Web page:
Once I was off, it was a day of Interstate Highway travel. The Federal Government and corporations have done an excellent job of making the interstate road system uniform. Aside from an occasional sign that says “Welcome to XXX” (fill in the state) everyplace looks like anyplace else. Same businesses, stores, warehouses from the same set of plans, the same cookie cutter housing developments, the same blocky apartment complexes distantly related to soviet style housing, except this time with designer paint. Granted, they have trouble with some of those pesky mountains you see in the distance as you travel down the valley, or zip through the passes, so everyplace doesn’t really look like Kansas, but I’m sure that they are working on it. I believe gravel is still in demand.

Now that I travel alone, I find that Audio Books make the time pass pleasantly, and keep me from going nuts. I developed a habit of being aware of my surroundings in my first real job, so when I drive, I look down the road a quarter of a mile, left rear view mirror, right rear view mirror, speedometer and gauges, GPS, woods to the side, cars that pass (did the driver have black frame eyeglasses or tortoise shell frames?). You get the picture. Generally, by the end of six hours I’m shot. With the audio books, I’m still really aware of my surroundings, but at a more normal level. Time flies. Add in several phone calls, and a stop every three hours or so, and the miles add up. I had planned on driving about 425 miles for the day, but somehow managed to travel 660 miles. That’s too many miles to drive in one day.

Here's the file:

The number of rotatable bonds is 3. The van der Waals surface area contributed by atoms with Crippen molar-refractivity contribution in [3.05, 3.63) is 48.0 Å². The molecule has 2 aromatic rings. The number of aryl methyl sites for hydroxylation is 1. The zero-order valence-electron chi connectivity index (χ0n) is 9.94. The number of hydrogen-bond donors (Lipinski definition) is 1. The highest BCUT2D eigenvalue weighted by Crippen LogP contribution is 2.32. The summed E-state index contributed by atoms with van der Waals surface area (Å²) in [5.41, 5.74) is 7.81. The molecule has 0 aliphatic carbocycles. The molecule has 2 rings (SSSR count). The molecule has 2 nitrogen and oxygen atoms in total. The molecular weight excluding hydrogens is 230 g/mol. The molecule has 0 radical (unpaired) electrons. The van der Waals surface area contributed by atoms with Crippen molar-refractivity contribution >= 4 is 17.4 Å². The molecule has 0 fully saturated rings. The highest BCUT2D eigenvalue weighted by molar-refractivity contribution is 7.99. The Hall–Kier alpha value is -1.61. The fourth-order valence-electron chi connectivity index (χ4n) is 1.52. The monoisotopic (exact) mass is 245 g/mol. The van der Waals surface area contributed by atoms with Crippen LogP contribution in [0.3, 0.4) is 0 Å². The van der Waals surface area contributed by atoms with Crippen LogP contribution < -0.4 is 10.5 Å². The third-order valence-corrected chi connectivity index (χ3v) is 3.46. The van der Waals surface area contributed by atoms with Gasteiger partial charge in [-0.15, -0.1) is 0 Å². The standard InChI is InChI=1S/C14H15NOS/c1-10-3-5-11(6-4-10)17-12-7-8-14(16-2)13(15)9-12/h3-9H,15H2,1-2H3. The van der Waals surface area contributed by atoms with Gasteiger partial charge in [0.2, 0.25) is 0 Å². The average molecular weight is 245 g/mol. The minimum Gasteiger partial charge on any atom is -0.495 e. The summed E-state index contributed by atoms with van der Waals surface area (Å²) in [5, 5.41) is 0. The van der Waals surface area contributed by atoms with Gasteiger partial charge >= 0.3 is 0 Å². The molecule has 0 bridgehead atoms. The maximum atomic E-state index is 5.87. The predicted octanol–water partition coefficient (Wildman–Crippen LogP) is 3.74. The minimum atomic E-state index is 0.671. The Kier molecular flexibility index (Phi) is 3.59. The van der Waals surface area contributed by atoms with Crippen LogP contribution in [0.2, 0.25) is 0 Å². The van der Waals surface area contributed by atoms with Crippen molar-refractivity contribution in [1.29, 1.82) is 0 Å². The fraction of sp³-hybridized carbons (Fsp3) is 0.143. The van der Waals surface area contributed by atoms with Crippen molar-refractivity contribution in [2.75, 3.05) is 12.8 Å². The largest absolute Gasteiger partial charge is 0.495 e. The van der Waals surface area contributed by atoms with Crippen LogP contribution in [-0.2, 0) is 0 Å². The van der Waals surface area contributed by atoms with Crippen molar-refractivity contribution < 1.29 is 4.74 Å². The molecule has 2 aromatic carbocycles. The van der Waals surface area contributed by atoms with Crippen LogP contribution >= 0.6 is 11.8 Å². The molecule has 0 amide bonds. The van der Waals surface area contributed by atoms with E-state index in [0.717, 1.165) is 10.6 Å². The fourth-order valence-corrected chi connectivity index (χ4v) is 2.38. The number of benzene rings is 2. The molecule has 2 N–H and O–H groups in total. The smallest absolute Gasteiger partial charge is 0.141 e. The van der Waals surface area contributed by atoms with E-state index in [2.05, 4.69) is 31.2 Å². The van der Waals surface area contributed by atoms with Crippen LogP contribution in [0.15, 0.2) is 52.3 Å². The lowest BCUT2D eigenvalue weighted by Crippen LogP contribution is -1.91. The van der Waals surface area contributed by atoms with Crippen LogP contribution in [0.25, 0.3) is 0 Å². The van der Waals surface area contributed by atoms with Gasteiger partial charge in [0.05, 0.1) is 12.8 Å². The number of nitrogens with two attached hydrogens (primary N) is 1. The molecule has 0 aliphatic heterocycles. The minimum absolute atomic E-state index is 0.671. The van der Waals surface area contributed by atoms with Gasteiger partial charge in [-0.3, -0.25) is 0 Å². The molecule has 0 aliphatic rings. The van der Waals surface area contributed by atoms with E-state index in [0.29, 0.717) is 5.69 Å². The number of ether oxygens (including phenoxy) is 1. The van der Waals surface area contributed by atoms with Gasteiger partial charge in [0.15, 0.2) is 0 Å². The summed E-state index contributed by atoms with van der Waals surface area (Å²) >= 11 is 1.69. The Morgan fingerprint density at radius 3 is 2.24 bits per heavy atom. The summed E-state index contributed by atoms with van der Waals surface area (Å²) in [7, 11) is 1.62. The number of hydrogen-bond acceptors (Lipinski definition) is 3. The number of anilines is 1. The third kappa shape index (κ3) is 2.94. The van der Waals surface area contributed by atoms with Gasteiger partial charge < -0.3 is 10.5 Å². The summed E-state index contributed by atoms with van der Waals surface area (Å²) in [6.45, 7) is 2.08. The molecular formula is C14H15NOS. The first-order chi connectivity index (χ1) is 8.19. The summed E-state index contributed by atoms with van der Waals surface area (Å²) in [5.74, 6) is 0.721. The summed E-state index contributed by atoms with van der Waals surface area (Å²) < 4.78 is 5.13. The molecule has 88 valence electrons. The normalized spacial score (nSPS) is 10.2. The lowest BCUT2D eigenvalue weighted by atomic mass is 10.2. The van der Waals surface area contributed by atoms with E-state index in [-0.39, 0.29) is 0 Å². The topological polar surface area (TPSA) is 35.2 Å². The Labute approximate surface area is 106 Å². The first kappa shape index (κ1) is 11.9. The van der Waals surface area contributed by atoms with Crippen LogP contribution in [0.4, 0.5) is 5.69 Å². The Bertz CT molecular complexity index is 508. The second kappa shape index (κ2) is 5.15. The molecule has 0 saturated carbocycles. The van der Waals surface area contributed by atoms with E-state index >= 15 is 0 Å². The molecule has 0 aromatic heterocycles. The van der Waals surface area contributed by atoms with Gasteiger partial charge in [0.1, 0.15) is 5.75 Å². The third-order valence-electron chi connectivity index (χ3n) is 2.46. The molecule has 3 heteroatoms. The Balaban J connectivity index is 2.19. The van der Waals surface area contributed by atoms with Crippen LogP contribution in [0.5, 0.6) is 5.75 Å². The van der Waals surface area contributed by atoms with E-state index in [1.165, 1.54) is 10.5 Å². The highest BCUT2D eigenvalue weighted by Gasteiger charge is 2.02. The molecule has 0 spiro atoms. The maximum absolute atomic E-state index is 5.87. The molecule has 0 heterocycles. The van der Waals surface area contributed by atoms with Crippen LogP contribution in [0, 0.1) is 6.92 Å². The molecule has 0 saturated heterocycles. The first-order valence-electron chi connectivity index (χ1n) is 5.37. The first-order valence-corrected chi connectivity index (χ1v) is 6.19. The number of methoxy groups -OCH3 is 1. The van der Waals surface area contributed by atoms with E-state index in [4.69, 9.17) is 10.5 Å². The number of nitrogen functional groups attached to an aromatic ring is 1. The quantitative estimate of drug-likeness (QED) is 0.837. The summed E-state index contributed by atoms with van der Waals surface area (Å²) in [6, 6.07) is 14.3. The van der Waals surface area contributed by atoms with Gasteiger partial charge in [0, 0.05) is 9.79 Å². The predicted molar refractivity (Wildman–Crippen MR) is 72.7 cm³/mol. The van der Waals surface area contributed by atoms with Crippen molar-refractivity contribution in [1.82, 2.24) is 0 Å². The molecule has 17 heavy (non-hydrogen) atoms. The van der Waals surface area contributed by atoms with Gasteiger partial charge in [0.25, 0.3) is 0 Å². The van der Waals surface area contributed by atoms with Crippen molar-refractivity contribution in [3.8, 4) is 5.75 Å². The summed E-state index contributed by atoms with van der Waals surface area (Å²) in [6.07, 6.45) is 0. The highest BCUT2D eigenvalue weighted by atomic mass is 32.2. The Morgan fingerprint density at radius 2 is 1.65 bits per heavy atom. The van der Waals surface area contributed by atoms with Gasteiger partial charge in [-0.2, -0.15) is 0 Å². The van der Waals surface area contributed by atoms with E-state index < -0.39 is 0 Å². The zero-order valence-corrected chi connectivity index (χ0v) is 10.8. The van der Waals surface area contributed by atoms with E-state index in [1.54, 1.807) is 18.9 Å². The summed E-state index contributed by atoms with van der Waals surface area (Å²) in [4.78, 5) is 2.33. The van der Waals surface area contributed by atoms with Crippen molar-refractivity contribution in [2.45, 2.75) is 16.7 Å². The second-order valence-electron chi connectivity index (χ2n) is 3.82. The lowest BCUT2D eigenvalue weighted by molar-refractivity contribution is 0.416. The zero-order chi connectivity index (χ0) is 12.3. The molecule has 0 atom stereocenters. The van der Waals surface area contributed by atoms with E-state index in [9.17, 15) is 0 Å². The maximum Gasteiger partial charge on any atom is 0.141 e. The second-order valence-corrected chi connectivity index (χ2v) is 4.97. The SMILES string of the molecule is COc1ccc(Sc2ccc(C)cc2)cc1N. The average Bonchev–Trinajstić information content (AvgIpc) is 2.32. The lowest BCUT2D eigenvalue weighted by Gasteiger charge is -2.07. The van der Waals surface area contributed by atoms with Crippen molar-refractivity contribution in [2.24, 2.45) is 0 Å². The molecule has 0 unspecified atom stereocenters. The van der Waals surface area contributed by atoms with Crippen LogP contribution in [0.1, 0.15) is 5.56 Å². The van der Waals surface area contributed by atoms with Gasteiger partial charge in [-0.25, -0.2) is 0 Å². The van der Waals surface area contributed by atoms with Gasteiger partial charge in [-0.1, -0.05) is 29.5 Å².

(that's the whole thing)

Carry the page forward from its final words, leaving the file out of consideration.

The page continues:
My plans were fluid, so I just kept on driving, as I wanted to short day to follow. I was planning on visiting some friends in Alabama, George and Donna, and didn’t want to rush to get there. Mostly, I didn’t want to arrive too late. Most of the rest stops along I81 were packed, and I wanted to stop someplace at about 9PM. One, outside Talbott KY, looked like it was in the right spot. I immediately found a parking spot that was open, but a location less in traffic was the goal. As I was looking around on foot, a driver asked me if I was looking for a spot. He was parked next to a vacant lane, and said he was only staying for a half hour. A shake of the hand, a drive to the end of the lane, and I was settled for the night. There are really nice people in to world. We should all aspire to be one.

Kentucky is certainly not the northeast. In New York and New Jersey, there are strictly enforced rules regarding idling any engine, especially diesel engines. The rest stop sounded like an orchestra getting into tune. Big diesels, small diesels, mean growly diesels, refrigeration units, generators, auxiliary power units were all singing their own song. Perfect location for running my little generator to heat up dinner. A quick dinner, and off to bed very early. Sleep was a little elusive, not because of the noise, but because of circumstance. The furnace was on, the bed was comfortable, and the growl of the commerce around me lulled me to sleep. All in all, a good start to the third half of the rest of my life.